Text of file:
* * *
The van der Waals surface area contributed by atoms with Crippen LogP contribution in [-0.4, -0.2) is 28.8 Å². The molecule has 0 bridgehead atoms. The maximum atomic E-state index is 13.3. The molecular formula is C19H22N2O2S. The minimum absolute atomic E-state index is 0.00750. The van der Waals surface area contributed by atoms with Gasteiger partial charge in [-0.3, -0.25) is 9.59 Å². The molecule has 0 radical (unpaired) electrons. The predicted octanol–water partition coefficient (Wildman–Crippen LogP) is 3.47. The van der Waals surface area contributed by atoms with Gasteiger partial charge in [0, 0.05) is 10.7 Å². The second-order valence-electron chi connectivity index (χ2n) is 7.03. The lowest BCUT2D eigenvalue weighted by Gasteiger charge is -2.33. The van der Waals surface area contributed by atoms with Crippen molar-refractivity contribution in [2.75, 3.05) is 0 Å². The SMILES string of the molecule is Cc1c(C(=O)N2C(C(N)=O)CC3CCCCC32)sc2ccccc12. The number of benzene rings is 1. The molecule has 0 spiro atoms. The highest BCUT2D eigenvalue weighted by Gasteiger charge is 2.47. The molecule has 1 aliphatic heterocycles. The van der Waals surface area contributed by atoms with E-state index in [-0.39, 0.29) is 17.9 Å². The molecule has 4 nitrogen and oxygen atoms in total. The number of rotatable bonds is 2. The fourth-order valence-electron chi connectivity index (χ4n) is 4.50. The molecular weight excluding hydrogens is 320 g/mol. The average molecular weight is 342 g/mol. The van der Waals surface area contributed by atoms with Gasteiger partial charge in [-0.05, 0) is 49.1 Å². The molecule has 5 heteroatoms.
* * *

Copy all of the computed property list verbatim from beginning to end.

The van der Waals surface area contributed by atoms with Crippen LogP contribution in [-0.4, -0.2) is 28.8 Å². The molecule has 0 bridgehead atoms. The maximum atomic E-state index is 13.3. The molecular formula is C19H22N2O2S. The minimum absolute atomic E-state index is 0.00750. The van der Waals surface area contributed by atoms with Gasteiger partial charge in [-0.3, -0.25) is 9.59 Å². The molecule has 0 radical (unpaired) electrons. The predicted octanol–water partition coefficient (Wildman–Crippen LogP) is 3.47. The van der Waals surface area contributed by atoms with Gasteiger partial charge in [0, 0.05) is 10.7 Å². The second-order valence-electron chi connectivity index (χ2n) is 7.03. The lowest BCUT2D eigenvalue weighted by Gasteiger charge is -2.33. The van der Waals surface area contributed by atoms with Crippen molar-refractivity contribution in [2.75, 3.05) is 0 Å². The SMILES string of the molecule is Cc1c(C(=O)N2C(C(N)=O)CC3CCCCC32)sc2ccccc12. The number of benzene rings is 1. The molecule has 0 spiro atoms. The highest BCUT2D eigenvalue weighted by Gasteiger charge is 2.47. The molecule has 1 aliphatic heterocycles. The van der Waals surface area contributed by atoms with E-state index in [-0.39, 0.29) is 17.9 Å². The molecule has 4 nitrogen and oxygen atoms in total. The number of rotatable bonds is 2. The fourth-order valence-electron chi connectivity index (χ4n) is 4.50. The molecular weight excluding hydrogens is 320 g/mol. The average molecular weight is 342 g/mol. The van der Waals surface area contributed by atoms with Gasteiger partial charge in [-0.05, 0) is 49.1 Å². The molecule has 5 heteroatoms.